The restaurant offers six sandwiches: a grilled Albacore Tuna Slider, Turkey Burger, Shaved Turkey, A Quinoa Burger, Andy’s Favorite TLC and Bison Burger. I sampled the “Inside Out” Quinoa Burger which consists of two quinoa patties that serve as the bun, hummus, tzatziki, tomato, cucumber, red onion, avocado and feta: A generous portion and quite tasty. I liked that the menu pointed out which items were for vegan, vegetarian and gluten free diets. If you have other diet restrictions, just let Chef Brad know and he’ll go above and beyond to create something wonderful for you. And, for meat lovers there are steak tacos, bacon burritos and the chicken sausage pizza. You can be sure that no GMO’s are used and if a vegetable or fruit is on the Dirty Dozen list, the restaurant makes sure what they serve is organic.

This year the restaurant is helping the Boy’s and Girl’s Club build a community garden to further introduce good nutrition to the younger generation. And for those who want to cook healthy for their family, True Food Kitchen has its own cookbook, True Food: Seasonal, Sustainable, Simple, Pure, by Sam Fox, Andrew Weil and contributions by Chef Michael Stebner.


true food kitchen Biltmore Fashion Park 2502 E. Camelback Road, Suite 135 Phoenix, AZ 85016 602.774.3488 Hours:

Mon – Thurs 11 a.m. – 9 p.m. Fri 11 a.m. – 10 p.m. Sat 10 a.m. – 10 p.m. Sun 10 a.m. – 9 p.m.







March 2014 | Paradise Valley Lifestyle 13

Madison Phoenix Where Fun and Hard Work Come Together Article Lisa Allen | Photography Madison Phoenix


ne of Andrew Varela’s favorite books is Richard Branson’s Screw Business As Usual. After twenty minutes of conversation or one Party on a Bike at the Madison Improvement Club (MIC) you’ll understand why. “Our goal is to create a community space and workout programs that you actually want to come to,” says Varela, co-owner, instructor and value-based venture capitalist. With his mother, Mary Swanson, Varela and his team have taken what was once a vacant, neglected building and transformed it into a destination spot for anyone who craves a little fun with their workout.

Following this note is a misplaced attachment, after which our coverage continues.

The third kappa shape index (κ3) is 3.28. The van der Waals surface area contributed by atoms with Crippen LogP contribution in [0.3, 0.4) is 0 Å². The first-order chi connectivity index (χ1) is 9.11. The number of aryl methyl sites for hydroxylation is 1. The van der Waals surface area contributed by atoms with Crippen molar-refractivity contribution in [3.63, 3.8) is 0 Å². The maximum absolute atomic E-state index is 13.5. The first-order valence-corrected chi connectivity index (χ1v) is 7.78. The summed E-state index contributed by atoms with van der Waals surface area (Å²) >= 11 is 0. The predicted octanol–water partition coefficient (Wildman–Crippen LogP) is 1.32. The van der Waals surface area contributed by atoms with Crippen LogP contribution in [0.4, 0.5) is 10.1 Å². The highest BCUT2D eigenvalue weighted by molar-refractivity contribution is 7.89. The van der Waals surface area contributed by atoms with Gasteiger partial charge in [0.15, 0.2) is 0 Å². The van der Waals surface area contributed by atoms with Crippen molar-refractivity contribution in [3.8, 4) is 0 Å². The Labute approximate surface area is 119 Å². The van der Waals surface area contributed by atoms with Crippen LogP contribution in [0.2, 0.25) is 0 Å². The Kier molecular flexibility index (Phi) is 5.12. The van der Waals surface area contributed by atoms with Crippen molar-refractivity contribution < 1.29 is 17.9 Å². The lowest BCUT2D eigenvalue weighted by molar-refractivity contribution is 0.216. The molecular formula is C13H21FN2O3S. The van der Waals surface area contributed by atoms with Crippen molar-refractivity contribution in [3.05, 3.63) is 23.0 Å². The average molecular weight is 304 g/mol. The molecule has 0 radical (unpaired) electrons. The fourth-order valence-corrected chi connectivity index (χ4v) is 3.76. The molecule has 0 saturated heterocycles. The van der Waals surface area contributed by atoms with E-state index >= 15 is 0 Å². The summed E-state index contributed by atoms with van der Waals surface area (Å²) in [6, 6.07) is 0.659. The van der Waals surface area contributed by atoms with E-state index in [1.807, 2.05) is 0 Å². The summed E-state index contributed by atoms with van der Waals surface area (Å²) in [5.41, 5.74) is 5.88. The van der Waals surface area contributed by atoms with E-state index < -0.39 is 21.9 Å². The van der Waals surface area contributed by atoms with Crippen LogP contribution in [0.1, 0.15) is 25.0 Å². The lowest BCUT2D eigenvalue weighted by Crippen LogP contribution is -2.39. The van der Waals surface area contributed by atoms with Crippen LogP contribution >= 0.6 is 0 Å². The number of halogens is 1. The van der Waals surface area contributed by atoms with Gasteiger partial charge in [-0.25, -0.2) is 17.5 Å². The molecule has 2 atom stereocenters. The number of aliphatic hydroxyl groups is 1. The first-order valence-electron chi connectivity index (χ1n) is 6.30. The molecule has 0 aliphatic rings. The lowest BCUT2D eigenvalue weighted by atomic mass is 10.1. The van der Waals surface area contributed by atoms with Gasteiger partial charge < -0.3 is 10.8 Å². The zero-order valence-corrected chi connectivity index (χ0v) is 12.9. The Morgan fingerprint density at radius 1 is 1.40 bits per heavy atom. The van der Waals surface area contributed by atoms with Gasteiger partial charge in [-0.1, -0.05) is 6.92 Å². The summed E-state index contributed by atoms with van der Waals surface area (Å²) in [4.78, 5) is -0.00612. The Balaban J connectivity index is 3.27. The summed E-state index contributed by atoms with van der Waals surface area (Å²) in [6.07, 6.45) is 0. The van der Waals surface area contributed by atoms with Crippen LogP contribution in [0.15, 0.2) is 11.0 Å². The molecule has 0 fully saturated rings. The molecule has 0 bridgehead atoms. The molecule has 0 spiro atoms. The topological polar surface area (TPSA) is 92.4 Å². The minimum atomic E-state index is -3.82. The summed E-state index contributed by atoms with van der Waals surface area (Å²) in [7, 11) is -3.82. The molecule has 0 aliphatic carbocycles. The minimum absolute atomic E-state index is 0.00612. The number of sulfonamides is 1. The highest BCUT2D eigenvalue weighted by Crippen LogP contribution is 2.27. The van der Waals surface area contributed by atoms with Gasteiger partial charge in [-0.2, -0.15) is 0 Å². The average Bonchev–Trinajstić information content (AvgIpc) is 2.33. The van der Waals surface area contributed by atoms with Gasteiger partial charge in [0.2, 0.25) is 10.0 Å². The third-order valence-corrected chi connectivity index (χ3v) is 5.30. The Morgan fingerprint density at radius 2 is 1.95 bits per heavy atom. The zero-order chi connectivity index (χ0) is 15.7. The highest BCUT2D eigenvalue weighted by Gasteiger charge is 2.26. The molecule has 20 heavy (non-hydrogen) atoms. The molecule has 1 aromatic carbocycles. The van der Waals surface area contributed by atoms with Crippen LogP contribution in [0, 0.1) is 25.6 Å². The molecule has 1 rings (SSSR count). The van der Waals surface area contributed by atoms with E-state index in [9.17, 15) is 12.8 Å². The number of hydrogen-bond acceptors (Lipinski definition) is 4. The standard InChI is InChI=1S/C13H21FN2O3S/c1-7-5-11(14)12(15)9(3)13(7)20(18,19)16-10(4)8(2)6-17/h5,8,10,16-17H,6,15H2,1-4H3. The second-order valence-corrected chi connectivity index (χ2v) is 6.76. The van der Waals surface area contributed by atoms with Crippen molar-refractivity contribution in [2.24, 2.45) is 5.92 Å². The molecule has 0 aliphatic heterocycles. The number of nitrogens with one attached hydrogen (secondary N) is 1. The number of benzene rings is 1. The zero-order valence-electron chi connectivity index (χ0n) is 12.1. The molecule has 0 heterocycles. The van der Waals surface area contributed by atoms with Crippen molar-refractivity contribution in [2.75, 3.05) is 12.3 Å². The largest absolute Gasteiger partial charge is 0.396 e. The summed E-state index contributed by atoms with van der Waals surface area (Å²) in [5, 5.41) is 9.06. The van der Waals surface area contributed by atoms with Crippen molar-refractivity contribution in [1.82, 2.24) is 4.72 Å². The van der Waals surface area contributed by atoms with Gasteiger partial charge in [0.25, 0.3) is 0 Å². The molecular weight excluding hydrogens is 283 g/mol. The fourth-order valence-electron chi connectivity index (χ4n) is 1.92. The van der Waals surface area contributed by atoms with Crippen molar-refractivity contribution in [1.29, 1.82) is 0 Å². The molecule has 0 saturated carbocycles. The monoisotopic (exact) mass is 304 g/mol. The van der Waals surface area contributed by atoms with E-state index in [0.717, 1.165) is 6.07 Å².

14 Paradise Valley Lifestyle | March 2014

Our classes are like parties. We have the sound system, the lighting, the music and the attitude. It’s about more than just killing calories: Our instructors are putting on a show.

Located on the northeast corner of 38th Street and Indian School in the Madison district, the building was known as the Amico Bingo Club for 40 years. Varela and Swanson spotted the for-sale sign during an afternoon drive and decided to take a look. What they found is what interior designers refer to as ‘good bones.’ Working to maintain all of the original 1917 structure, the team kept prime features like the original oak wood floor. The result is a place that, like its founders, honors tradition but celebrates innovation. Unlike a traditional gym, the MIC focuses on three distinct pieces: Party on a Bike, Phenomenal Flow and s.e.e.d. café. Varela explains it this way: Cycling gets the blood pumping, yoga promotes flexibility and mindfulness and the offerings at s.e.e.d., the restaurant located on-site, nourish the soul as much as they fuel the body. The unique mix is a distinct reflection of the family that has built the MIC. Swanson, founder of the Silver Sneakers program, has a proven track record in creating successful and innovative